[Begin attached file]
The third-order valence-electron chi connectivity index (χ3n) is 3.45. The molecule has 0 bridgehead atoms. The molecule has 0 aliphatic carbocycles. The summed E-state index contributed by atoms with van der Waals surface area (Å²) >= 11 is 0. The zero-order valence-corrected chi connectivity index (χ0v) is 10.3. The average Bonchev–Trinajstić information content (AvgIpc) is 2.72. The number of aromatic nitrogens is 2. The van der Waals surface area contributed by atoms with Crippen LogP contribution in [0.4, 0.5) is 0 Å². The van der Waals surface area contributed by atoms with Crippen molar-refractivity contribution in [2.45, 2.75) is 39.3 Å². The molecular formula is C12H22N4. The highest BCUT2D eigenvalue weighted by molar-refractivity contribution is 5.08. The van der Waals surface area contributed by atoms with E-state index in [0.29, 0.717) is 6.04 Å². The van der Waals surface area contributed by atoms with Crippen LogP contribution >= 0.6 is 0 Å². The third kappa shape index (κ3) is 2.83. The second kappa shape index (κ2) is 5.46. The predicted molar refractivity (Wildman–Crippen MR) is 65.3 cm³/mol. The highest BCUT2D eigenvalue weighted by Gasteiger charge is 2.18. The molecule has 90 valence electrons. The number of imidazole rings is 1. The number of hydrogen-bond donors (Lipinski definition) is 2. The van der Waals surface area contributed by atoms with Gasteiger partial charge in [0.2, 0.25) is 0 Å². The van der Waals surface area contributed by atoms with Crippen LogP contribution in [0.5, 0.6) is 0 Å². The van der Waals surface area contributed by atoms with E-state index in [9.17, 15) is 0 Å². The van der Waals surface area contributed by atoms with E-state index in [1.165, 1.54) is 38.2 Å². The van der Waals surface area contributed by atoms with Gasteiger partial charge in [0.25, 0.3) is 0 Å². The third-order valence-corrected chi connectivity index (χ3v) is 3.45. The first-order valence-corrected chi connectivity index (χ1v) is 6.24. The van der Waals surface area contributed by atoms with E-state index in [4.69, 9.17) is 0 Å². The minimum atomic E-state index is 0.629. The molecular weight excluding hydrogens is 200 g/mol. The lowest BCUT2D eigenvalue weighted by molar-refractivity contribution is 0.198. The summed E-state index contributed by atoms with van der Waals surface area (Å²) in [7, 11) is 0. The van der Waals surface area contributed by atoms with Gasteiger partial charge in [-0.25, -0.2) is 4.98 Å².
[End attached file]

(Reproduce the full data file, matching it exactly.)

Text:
The third-order valence-electron chi connectivity index (χ3n) is 3.45. The molecule has 0 bridgehead atoms. The molecule has 0 aliphatic carbocycles. The summed E-state index contributed by atoms with van der Waals surface area (Å²) >= 11 is 0. The zero-order valence-corrected chi connectivity index (χ0v) is 10.3. The average Bonchev–Trinajstić information content (AvgIpc) is 2.72. The number of aromatic nitrogens is 2. The van der Waals surface area contributed by atoms with Crippen LogP contribution in [0.4, 0.5) is 0 Å². The van der Waals surface area contributed by atoms with Crippen molar-refractivity contribution in [2.45, 2.75) is 39.3 Å². The molecular formula is C12H22N4. The highest BCUT2D eigenvalue weighted by molar-refractivity contribution is 5.08. The van der Waals surface area contributed by atoms with E-state index in [0.29, 0.717) is 6.04 Å². The van der Waals surface area contributed by atoms with Crippen LogP contribution >= 0.6 is 0 Å². The third kappa shape index (κ3) is 2.83. The second kappa shape index (κ2) is 5.46. The predicted molar refractivity (Wildman–Crippen MR) is 65.3 cm³/mol. The highest BCUT2D eigenvalue weighted by Gasteiger charge is 2.18. The molecule has 90 valence electrons. The number of imidazole rings is 1. The number of hydrogen-bond donors (Lipinski definition) is 2. The van der Waals surface area contributed by atoms with Gasteiger partial charge in [0.2, 0.25) is 0 Å². The van der Waals surface area contributed by atoms with Crippen LogP contribution in [0.5, 0.6) is 0 Å². The van der Waals surface area contributed by atoms with E-state index in [9.17, 15) is 0 Å². The van der Waals surface area contributed by atoms with E-state index in [1.165, 1.54) is 38.2 Å². The van der Waals surface area contributed by atoms with Gasteiger partial charge in [0.25, 0.3) is 0 Å². The third-order valence-corrected chi connectivity index (χ3v) is 3.45. The first-order valence-corrected chi connectivity index (χ1v) is 6.24. The van der Waals surface area contributed by atoms with E-state index in [4.69, 9.17) is 0 Å². The minimum atomic E-state index is 0.629. The molecular weight excluding hydrogens is 200 g/mol. The lowest BCUT2D eigenvalue weighted by molar-refractivity contribution is 0.198. The summed E-state index contributed by atoms with van der Waals surface area (Å²) in [7, 11) is 0. The van der Waals surface area contributed by atoms with Gasteiger partial charge in [-0.25, -0.2) is 4.98 Å².